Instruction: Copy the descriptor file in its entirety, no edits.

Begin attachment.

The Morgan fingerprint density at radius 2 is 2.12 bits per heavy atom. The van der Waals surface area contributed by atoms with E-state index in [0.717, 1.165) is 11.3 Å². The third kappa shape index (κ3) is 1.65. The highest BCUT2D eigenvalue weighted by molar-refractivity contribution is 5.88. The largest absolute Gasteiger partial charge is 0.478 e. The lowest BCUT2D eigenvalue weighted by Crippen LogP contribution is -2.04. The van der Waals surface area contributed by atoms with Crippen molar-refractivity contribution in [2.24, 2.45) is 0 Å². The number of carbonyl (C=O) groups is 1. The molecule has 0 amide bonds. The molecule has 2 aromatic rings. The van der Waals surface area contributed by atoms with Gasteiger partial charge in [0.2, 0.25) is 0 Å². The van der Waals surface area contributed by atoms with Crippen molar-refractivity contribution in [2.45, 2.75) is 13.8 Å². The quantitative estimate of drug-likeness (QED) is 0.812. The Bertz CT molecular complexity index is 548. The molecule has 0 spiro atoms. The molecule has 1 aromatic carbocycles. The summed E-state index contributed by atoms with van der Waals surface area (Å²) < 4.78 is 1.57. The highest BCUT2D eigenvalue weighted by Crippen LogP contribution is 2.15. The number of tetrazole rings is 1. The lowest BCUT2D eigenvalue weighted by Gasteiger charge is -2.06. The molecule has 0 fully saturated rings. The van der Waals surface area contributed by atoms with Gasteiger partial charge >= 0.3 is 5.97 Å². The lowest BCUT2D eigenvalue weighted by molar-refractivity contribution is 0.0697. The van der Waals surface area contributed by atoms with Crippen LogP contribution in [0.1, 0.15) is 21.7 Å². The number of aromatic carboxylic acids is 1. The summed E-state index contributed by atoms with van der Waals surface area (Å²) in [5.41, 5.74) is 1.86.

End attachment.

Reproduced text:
The Morgan fingerprint density at radius 2 is 2.12 bits per heavy atom. The van der Waals surface area contributed by atoms with E-state index in [0.717, 1.165) is 11.3 Å². The third kappa shape index (κ3) is 1.65. The highest BCUT2D eigenvalue weighted by molar-refractivity contribution is 5.88. The largest absolute Gasteiger partial charge is 0.478 e. The lowest BCUT2D eigenvalue weighted by Crippen LogP contribution is -2.04. The van der Waals surface area contributed by atoms with Crippen molar-refractivity contribution in [2.24, 2.45) is 0 Å². The number of carbonyl (C=O) groups is 1. The molecule has 0 amide bonds. The molecule has 2 aromatic rings. The van der Waals surface area contributed by atoms with Gasteiger partial charge in [0.2, 0.25) is 0 Å². The van der Waals surface area contributed by atoms with Crippen molar-refractivity contribution in [2.45, 2.75) is 13.8 Å². The quantitative estimate of drug-likeness (QED) is 0.812. The Bertz CT molecular complexity index is 548. The molecule has 0 spiro atoms. The molecule has 1 aromatic carbocycles. The summed E-state index contributed by atoms with van der Waals surface area (Å²) < 4.78 is 1.57. The highest BCUT2D eigenvalue weighted by Crippen LogP contribution is 2.15. The number of tetrazole rings is 1. The lowest BCUT2D eigenvalue weighted by Gasteiger charge is -2.06. The molecule has 0 fully saturated rings. The van der Waals surface area contributed by atoms with Gasteiger partial charge >= 0.3 is 5.97 Å². The lowest BCUT2D eigenvalue weighted by molar-refractivity contribution is 0.0697. The van der Waals surface area contributed by atoms with Crippen LogP contribution in [0.1, 0.15) is 21.7 Å². The number of aromatic carboxylic acids is 1. The summed E-state index contributed by atoms with van der Waals surface area (Å²) in [5.41, 5.74) is 1.86.